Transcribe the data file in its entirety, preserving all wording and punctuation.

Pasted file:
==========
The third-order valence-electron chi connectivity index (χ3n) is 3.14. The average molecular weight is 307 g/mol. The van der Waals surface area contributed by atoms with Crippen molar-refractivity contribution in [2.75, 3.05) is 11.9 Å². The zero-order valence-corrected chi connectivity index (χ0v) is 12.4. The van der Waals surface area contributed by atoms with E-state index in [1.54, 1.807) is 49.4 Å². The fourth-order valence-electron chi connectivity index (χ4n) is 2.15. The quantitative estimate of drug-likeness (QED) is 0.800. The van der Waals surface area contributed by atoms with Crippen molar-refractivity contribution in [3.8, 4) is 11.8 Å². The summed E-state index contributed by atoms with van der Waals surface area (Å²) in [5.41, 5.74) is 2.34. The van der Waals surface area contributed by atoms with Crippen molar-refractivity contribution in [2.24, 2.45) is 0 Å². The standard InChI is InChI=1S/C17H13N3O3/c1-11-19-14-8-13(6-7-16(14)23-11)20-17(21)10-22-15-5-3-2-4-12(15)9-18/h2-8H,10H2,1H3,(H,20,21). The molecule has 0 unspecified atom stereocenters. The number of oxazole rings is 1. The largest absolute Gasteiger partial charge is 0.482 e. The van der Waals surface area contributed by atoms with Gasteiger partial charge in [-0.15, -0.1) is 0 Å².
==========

The third-order valence-electron chi connectivity index (χ3n) is 3.14. The average molecular weight is 307 g/mol. The van der Waals surface area contributed by atoms with Crippen molar-refractivity contribution in [2.75, 3.05) is 11.9 Å². The zero-order valence-corrected chi connectivity index (χ0v) is 12.4. The van der Waals surface area contributed by atoms with E-state index in [1.54, 1.807) is 49.4 Å². The fourth-order valence-electron chi connectivity index (χ4n) is 2.15. The quantitative estimate of drug-likeness (QED) is 0.800. The van der Waals surface area contributed by atoms with Crippen molar-refractivity contribution in [3.8, 4) is 11.8 Å². The summed E-state index contributed by atoms with van der Waals surface area (Å²) in [5.41, 5.74) is 2.34. The van der Waals surface area contributed by atoms with Crippen molar-refractivity contribution in [2.24, 2.45) is 0 Å². The standard InChI is InChI=1S/C17H13N3O3/c1-11-19-14-8-13(6-7-16(14)23-11)20-17(21)10-22-15-5-3-2-4-12(15)9-18/h2-8H,10H2,1H3,(H,20,21). The molecule has 0 unspecified atom stereocenters. The number of oxazole rings is 1. The largest absolute Gasteiger partial charge is 0.482 e. The van der Waals surface area contributed by atoms with Gasteiger partial charge in [-0.15, -0.1) is 0 Å².